Weird and Wacky Wednesdays: Volume One Hundred Two

This week on Weird and Wacky Wednesdays, we look at a blast from the past case that has resurfaced again. It involves a police raid on a suspected cannabis grow operation… that turned out to be anything but. Then, we examine some struggles around the language of “takeout only” in a McDonald’s restaurant. And, finally, we land a little closer to home with a city bylaw that is not clowning around.

Follow the jump to read this week’s roundup of weird and wacky legal cases from around the globe.

Reading Tea Leaves

While this case is old in the sense that the underlying activity took place back in 2012, the case has resurfaced after a civil settlement has been made. The settlement is about a ridiculous as the facts that led to the settlement in the first place.

Robert Harte was innocently buying tomato growing supplies at a hydroponic shop, so that he could start a tomato garden with his son. It sounds like the most wholesome situation ever. But if you’re a criminal lawyer, you’ve probably already guessed what came next. Upon seeing Harte’s purchase, police figured he must be up to no good because hydroponic equipment could have only one purpose: drugs.

Rather than do a background check on Harte – to discover that he and his wife were former CIA officers – the police simply lumped him into their major grow-op bust sting. The police investigation consisted of going through the garbage outside Harte’s house a few times until a leafy green substance was found.

Even though police fully believed it was tea and not cannabis, they did a field test. And, if you’re a criminal lawyer, you know just how unreliable those are. Boom. Positive reading. And so police kept digging through the trash until they found another leafy green deposit. No test this time; instead they got a warrant.

Oh, but it gets worse.

 After getting the warrant, police executed it at 7:30 a.m. on 4/20. While the Harte’s young children were home. One of the children was seized and mandated into counselling. And a search of the house turned up, well… nothing.  

The case has resurfaced this week because there has finally been a settlement in the civil suit for what I can only assume is a negligent investigation and a seriously shoddy execution of the search warrant. As I understand, police were in full tactical gear and armed… without having done a background check.

And that civil suit result is what qualifies this further for some Weird and Wacky Wednesday feature. Despite a horrifying and traumatic incident in their home, that surely scarred their children, the family received a measly $150,000. And it took seven years of litigation to get that.

That’s Not What Was Meant by Takeout

In British Columbia, we had to deal with the impact of COVID-19 closing restaurants relatively early on. Many converted to take-out only, and offered limited menus. This became a global pattern. Including in a McDonald’s restaurant in Oklahoma City.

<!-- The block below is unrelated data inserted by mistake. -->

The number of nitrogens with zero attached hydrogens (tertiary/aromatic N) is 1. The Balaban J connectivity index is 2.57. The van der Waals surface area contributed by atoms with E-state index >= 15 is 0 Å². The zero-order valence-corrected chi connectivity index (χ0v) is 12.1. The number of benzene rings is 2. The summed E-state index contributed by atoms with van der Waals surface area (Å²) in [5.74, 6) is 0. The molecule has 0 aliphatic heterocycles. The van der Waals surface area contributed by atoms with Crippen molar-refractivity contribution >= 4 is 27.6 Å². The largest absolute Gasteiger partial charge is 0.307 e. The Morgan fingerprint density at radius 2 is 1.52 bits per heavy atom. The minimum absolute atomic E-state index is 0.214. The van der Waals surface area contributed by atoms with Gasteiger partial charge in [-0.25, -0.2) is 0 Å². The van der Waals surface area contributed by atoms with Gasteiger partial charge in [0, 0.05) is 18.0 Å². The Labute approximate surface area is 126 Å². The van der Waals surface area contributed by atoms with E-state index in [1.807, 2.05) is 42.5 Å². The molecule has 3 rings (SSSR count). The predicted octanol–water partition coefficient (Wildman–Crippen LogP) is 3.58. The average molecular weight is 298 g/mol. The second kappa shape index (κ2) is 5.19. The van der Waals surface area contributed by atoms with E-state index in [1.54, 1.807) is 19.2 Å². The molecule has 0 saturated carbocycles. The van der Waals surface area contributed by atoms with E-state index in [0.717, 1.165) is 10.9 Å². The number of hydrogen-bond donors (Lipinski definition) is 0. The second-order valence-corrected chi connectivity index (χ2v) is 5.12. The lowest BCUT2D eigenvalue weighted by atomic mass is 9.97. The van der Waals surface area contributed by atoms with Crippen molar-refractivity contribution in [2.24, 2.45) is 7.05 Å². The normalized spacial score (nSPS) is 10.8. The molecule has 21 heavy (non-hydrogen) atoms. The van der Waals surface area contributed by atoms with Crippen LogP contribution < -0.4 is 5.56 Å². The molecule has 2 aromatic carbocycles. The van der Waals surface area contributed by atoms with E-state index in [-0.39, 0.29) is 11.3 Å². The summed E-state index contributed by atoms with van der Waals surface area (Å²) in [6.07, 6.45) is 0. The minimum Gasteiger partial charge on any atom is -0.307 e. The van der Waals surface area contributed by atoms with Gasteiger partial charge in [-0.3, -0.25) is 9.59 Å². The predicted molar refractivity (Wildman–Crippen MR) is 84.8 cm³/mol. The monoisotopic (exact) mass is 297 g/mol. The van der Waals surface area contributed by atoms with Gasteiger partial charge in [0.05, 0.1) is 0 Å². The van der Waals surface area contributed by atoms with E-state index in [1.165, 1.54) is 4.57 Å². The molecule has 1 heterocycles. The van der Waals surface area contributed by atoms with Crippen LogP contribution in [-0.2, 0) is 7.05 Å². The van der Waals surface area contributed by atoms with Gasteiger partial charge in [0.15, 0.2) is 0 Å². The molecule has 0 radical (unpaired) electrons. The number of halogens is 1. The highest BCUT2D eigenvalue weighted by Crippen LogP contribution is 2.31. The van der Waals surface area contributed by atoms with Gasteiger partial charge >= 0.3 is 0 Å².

Unfortunately, it seems that one individual did not get the message about what was meant by “takeout” and literally attempted to take out the McDonald’s.

The woman attended the restaurant, ordered her food, and then headed for a seat in the dine-in area. Because the area was closed, she was asked not to sit there. But, as expected in this series, she refused to comply. Staff attempted to remove her, and this led to a physical altercation (so much for social distancing, I guess). As she was being physically removed from the restaurant, the woman produced a firearm and started shooting into the restaurant. 

In her defence, the woman said that she did not know the dining area was closed, and that she thought the employees were attacking here. We’ll monitor this to see where it goes, but for now just remember that when a store indicates that it is take out only, that is not an invitation to attempt to take it out.   

Penticton is not Clowning Around

Some people just don’t know how to have fun. And this applies to the City of Penticton, apparently.

Relying on its “good neighbour” bylaw, which appears to me to be vague and overbroad, the City requested a citizen remove their yard art. The bylaw allows city officers to order the removal of anything that is “objectionable to the public.” In this case, the offending material was a scarecrow, dressed as scary clown, with a shirt covered in blood.

Frankly, I don’t understand why this “objectionable material” is somehow perfectly allowable in the month of October but the rest of the time has to be removed lest some people get scared. And since the scarecrow’s job is literally to scare, it is hard to see how a statue that is achieving that is somehow objectionable.

But, nevertheless, the City of Penticton has spoken. The scary clown must come down.

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